More setbacks came later in the summer, with Jose Reyes twice injuring his hamstring and Daniel Murphy sustaining a season-ending MCL tear in his left knee in August. And there was also the season-long plight of Johan Santana, whom the Mets once targeted for an April return. That quickly turned into May, which melted into July, August and September. The Mets finally shut down Santana during his second Minor League rehab stint, also cutting short his instructional league assignment. They hope he will be ready for Opening Day 2012, but the picture remains murky.

2. A star to Milwaukee, and one to San Francisco

From the moment they arrived in Spring Training, Carlos Beltran, Francisco Rodriguez and Reyes faced a near-daily barrage of questions regarding their purported availability on the trade market. Then, in the span of half a month, both Beltran and Rodriguez found new homes.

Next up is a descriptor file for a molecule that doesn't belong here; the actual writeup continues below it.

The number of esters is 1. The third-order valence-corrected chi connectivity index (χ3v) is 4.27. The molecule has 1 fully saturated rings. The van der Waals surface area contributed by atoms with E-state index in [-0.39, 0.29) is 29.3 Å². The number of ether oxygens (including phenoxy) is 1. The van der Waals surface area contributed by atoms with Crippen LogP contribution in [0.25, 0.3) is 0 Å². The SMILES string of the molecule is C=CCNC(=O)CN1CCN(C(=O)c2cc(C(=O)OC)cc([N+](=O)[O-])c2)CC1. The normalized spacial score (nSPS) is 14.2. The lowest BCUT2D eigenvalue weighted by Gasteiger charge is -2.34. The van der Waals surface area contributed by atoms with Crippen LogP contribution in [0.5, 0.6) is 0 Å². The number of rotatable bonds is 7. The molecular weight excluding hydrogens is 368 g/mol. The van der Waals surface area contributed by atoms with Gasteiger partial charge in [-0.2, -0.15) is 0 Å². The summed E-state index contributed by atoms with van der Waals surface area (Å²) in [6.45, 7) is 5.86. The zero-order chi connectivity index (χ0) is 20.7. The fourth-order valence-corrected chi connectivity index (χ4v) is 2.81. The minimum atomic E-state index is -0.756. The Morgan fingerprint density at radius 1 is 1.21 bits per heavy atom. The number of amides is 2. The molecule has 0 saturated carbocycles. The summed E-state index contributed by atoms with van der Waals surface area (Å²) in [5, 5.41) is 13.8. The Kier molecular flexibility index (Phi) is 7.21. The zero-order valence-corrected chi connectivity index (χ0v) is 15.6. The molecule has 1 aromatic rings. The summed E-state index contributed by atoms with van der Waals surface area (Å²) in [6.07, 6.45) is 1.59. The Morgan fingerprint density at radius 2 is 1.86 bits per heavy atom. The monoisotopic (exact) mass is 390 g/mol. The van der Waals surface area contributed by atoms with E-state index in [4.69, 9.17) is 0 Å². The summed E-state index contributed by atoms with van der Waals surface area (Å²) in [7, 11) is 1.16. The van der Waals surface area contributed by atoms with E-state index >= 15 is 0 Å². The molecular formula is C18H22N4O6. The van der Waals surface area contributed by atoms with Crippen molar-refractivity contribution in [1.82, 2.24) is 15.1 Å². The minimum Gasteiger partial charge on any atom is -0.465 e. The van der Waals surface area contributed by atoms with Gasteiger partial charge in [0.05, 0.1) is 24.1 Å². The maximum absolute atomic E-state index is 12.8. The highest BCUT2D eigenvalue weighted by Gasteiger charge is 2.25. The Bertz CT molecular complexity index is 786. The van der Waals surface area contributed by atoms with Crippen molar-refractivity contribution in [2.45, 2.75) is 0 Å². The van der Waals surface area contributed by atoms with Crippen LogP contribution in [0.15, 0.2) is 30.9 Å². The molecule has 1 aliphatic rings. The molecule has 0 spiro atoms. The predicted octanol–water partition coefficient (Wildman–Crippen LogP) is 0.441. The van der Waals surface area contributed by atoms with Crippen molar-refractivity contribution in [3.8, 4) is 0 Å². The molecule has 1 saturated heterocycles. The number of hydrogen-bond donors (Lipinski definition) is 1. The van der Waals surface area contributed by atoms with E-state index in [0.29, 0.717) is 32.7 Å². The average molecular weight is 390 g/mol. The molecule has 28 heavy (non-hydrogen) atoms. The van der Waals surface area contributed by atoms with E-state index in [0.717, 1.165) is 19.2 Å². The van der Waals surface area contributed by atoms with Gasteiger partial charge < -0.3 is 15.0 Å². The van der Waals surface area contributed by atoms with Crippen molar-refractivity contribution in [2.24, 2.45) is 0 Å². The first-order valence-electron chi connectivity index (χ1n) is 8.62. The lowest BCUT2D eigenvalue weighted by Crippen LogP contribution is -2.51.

First it was Rodriguez, whose vesting 2012 contract option was a hot topic throughout Spring Training and the first half of the season. The Mets finally shipped their embattled closer to the Brewers on the night of the All-Star Game for two players to be named later -- one of them, Daniel Herrera, arrived in Flushing two months later.

Next it was Beltran, the biggest fish of the non-waiver Trade Deadline. Though the free-agent-to-be Beltran represented nothing more than a rental for contenders, Alderson managed to swap him in late July for Giants pitching prospect Zack Wheeler, who currently ranks among the top young arms in all of baseball.

1. Bienvenido a Miami, Jose